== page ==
Un-Writing World History


The Wake Forest class History 103: World Civilizations to 1500 explores how people around the world—at different times and for different reasons—organized themselves politically, economically, and socially as a response to their particular geographical and environmental conditions.

Throughout the semester, the students in HST 103 have studied a variety of historical documents, including ancient travel journals, ethnographical treatises, plays, poetry, and epics. Studying objects allowed students to gain a different appreciation of history by showing physical evidence of the past. History relies on written sources, but what about the unwritten stories? In this exhibit, the students have used objects as illustrations of human history in order to form a deeper narrative.

The students arranged three display cases based on the three themes of the course: the relationship between society and nature as a philosophical dilemma; the relationship between the individual and society as a cultural and political manifestation; and, the relationship between the individual and deity as a religious expression. Taken together they represent the most spectacular examples of social formation. The legacy of these civilizations is one of cultural syncretism manifested in the diversity and complexity of their traditions and ideas.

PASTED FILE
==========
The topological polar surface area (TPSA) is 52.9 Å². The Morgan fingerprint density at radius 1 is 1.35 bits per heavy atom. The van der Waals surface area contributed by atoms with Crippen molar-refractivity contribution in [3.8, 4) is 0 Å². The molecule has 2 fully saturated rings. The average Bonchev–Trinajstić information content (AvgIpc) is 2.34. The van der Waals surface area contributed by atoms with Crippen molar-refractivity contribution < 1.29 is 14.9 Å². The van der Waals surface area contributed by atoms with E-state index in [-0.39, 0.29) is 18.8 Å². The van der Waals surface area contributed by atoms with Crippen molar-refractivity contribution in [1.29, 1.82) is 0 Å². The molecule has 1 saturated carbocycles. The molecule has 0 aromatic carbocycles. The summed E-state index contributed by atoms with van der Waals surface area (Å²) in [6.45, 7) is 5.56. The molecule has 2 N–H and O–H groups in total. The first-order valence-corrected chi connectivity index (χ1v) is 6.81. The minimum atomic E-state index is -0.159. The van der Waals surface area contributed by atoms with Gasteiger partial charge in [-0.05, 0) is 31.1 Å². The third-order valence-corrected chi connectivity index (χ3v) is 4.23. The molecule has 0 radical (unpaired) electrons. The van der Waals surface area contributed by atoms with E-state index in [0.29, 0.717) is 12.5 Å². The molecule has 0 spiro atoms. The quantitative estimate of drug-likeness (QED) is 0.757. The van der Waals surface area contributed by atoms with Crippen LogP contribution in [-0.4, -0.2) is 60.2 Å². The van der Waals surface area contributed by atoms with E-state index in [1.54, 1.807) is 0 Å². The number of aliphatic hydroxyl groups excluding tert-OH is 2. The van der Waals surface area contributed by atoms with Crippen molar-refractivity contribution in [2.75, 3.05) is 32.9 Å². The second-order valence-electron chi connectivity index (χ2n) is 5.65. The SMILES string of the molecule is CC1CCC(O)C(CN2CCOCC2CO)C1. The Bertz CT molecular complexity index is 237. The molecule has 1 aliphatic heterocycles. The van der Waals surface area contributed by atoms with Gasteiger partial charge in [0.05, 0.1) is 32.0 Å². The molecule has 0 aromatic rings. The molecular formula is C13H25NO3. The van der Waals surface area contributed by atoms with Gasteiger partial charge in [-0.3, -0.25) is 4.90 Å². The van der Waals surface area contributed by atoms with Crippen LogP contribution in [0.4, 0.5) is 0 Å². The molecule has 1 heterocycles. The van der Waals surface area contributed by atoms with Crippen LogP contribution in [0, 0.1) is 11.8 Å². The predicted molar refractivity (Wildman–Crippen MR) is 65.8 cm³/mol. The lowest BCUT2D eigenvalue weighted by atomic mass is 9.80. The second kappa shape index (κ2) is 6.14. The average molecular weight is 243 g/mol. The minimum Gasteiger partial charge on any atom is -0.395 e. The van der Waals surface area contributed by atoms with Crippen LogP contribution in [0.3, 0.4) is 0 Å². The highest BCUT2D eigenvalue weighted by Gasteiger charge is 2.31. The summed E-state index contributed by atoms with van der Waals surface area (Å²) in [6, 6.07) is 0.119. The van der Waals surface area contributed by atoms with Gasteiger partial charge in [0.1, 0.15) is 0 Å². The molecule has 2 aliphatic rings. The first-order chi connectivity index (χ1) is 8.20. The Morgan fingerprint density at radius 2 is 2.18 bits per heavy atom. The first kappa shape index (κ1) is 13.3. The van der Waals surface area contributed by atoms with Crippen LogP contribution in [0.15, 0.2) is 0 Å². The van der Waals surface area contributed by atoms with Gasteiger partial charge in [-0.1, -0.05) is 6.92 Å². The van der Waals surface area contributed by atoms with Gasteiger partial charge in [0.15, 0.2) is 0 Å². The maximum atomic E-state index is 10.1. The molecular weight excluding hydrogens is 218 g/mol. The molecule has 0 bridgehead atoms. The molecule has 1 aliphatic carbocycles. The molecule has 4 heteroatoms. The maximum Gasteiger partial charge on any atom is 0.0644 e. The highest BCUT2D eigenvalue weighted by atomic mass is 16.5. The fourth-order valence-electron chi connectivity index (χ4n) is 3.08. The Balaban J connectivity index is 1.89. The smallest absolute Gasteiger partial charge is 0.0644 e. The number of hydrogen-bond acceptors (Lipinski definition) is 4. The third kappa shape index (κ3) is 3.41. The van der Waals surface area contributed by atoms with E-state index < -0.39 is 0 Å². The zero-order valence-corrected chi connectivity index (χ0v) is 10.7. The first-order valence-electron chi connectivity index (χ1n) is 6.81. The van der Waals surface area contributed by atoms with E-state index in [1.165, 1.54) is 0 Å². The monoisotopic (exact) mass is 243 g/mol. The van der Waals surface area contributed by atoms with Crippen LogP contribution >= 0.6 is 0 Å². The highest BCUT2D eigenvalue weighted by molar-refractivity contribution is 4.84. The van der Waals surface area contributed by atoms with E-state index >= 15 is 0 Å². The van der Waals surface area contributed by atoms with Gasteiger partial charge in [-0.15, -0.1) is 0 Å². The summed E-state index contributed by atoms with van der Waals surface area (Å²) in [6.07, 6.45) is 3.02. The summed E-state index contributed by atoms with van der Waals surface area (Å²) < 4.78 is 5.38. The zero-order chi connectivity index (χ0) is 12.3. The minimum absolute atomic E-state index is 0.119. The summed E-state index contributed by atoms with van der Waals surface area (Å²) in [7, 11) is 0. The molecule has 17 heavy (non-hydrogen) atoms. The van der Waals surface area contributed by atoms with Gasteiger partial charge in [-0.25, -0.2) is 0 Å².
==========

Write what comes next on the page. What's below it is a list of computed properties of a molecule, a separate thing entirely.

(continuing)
Un-Writing World History exhibit

This exhibit was curated by students in Dr. Jeffrey Lerner’s HST 103 class taught during the Fall 2019 semester.


Click on the images to learn about the featured objects